Flexicurity: A new paradigm for labour market policy reform?
This paper discusses the recently coined concept of flexicurity. It is outlined how this concept gained importance in legislative and labour market policy reform in the Netherlands, linking a number of previously separated areas of policy-making such as flexibilization and deregulation of the labour market on the one hand and social security and the concern for the negative consequences of flexible employment on the other hand. Second, the paper explores the relevance and significance of the concept to a theory of transitional labour markets. It is suggested that 'flexicurity', as a trade off or new balance between labour market flexibility and increased security for workers (especially those in precarious situations) might define more precisely and accurately the legal, social and perhaps even psychological conditions under which labour markets can become truly transitional, i.e. triggering, fostering and safeguarding transitions between employment and other distinct social systems such as private households, education, retirement and unemployment. In this way, flexicurity could be considered as an implementation strategy for transitional labour markets.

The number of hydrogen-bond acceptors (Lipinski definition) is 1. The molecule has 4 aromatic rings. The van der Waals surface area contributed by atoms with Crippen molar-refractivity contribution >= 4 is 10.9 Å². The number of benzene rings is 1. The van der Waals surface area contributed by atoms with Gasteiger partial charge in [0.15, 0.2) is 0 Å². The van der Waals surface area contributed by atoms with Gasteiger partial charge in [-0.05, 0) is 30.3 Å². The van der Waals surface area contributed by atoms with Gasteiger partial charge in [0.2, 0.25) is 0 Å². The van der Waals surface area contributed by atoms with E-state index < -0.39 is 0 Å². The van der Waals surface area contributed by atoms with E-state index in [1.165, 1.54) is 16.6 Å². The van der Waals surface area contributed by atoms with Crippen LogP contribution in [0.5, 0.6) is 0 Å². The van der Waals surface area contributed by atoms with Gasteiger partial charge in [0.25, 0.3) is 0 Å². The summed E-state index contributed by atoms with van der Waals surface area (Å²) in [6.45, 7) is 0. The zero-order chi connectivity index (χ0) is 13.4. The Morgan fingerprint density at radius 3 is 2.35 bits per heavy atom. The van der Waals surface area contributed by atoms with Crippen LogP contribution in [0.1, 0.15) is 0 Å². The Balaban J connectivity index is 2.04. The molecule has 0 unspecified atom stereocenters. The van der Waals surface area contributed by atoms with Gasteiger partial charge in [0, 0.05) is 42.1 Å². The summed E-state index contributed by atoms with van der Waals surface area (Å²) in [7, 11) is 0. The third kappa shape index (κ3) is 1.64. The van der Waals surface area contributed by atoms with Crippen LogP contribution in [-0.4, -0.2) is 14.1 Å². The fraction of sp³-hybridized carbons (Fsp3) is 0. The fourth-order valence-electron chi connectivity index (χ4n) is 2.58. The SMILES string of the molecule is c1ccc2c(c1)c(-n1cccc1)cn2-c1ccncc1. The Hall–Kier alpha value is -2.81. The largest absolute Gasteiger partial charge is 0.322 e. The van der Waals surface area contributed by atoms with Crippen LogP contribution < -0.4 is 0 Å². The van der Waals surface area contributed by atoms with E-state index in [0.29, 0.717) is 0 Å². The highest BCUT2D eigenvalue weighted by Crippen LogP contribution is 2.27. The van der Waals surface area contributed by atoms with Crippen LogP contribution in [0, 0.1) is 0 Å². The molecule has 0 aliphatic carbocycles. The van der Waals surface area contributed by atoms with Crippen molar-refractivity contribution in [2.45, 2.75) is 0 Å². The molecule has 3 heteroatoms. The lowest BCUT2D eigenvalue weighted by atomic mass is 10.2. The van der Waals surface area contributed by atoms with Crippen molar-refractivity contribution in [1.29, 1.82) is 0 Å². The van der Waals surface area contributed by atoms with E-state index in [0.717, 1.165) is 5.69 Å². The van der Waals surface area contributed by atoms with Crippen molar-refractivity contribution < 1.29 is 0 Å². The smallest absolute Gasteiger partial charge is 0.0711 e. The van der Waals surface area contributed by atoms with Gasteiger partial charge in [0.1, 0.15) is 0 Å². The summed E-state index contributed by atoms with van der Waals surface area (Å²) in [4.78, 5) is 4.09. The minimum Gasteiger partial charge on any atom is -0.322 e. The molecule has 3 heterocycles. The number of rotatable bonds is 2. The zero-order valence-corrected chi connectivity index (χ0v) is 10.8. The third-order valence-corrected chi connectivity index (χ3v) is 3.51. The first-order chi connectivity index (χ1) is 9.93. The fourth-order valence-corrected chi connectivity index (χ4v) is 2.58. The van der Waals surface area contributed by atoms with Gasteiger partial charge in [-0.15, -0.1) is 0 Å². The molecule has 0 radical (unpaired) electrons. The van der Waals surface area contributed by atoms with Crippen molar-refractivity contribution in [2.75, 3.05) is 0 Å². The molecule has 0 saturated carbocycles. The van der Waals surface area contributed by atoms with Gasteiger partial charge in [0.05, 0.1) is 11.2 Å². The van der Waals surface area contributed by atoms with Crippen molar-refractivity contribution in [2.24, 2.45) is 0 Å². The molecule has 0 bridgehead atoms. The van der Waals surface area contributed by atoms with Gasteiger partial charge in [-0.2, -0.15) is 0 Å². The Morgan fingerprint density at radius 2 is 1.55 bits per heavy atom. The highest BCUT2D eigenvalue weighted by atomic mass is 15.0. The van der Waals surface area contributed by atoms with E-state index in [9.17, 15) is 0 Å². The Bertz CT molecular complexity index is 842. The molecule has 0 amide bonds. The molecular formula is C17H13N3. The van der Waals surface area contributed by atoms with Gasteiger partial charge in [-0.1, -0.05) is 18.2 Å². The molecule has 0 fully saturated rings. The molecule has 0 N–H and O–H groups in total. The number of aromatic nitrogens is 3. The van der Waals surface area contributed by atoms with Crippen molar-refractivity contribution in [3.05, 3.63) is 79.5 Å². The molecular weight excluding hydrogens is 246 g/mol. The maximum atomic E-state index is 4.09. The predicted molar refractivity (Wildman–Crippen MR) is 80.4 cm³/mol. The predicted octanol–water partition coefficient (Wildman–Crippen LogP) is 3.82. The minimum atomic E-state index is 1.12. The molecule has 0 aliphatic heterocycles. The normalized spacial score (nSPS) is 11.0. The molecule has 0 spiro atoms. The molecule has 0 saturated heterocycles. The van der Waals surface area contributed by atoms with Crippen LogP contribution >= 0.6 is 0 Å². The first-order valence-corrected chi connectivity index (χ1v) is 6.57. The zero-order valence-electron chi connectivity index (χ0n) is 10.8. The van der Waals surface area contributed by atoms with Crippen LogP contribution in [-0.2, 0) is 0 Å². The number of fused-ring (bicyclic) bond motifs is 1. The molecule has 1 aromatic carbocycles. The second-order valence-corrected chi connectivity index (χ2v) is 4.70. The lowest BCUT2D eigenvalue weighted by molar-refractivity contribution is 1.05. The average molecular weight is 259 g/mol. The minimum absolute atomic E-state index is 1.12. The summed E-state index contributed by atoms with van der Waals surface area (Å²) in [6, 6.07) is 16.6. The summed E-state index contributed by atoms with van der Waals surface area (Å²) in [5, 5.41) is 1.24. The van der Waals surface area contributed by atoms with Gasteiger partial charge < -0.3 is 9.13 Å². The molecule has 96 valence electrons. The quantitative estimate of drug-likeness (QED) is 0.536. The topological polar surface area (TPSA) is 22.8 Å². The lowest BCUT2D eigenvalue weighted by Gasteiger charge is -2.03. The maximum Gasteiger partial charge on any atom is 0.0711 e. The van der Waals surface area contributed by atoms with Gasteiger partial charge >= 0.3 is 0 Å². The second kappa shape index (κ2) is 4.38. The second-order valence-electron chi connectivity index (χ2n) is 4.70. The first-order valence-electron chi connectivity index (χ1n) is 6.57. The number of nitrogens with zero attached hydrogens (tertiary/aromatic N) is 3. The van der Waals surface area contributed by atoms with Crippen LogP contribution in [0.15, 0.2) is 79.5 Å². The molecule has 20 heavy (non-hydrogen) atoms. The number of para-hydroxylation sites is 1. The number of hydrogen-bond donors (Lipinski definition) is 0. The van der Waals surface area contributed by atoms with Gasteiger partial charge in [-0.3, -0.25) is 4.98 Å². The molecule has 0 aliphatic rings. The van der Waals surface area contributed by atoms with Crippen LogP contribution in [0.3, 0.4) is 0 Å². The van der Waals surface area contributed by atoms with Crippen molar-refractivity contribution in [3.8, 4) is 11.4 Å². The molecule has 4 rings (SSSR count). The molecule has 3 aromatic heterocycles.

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- Schmid, Günther, 1997. "The Dutch employment miracle? A comparison of employment systems in the Netherlands and Germany," Discussion Papers, Research Unit: Labor Market Policy and Employment FS I 97-202, Social Science Research Center Berlin (WZB).
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